A shunt resistor would be the most accuracy, until the power resistor becomes to much. Above say an amp then a current clamp would be a better option.
The most accuracy logger to do this would be the ADC-24. Has 24 bit ADC, with multi voltage ranges.
( 7 ranges from ±39 mV to ±2500 mV)
If you need a fast current logger you could use the picolog 1216, upto 1kS/s and has 0-2.5v inputs.
We don't sell shunt resistors. There are terminal board that are sold with logger to make it easier to connect the inputs. Are is user guide for each of the terminal boards, depending which logger you use.
Picolog 1000- https://www.picotech.com/download/manuals/DO161-SmallTerminalBoardUsersGuide-3.pdf1. Do the dataloggers have a calibration certificate?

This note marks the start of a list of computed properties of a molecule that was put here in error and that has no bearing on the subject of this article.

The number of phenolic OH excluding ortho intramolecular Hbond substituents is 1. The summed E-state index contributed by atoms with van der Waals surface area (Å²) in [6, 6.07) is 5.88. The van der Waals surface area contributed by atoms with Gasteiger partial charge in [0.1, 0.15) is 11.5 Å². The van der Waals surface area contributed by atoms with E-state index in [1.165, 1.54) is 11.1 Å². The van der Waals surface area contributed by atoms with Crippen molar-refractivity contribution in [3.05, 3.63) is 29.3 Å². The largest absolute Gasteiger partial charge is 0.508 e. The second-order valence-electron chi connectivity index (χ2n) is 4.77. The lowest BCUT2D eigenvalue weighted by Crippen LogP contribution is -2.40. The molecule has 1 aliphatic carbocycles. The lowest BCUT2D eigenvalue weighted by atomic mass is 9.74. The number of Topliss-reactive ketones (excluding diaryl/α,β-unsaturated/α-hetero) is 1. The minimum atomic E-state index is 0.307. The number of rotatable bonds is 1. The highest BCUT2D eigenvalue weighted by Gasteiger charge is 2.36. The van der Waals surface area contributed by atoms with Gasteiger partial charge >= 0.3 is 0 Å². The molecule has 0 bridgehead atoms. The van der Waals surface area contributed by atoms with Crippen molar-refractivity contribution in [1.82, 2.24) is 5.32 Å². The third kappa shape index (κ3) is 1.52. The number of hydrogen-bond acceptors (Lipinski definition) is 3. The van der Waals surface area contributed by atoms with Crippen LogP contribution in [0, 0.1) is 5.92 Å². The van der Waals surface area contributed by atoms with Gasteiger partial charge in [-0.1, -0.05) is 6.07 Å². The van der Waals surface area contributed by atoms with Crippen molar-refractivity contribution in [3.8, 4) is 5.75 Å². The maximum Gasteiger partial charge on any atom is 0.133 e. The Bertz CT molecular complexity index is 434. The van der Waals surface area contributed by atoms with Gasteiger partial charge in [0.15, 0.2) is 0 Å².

These can order in addition to the datalogger. Our certificates are traceable to UK national standards(UKAS).
We can only issue certificates for the loggers themselves not with the sensors. If you need the logger with the sensors calibrated, you can get this done by a calibration house.2. Can they be used for compliance testing?
I would expect so, if our or another lab's calibration certificate would be accepted for the compliance testing.3. How reliable are they?
As these are PC based, its really about the reliability your PC. Our picolog software has been tested logging data for weeks at a time.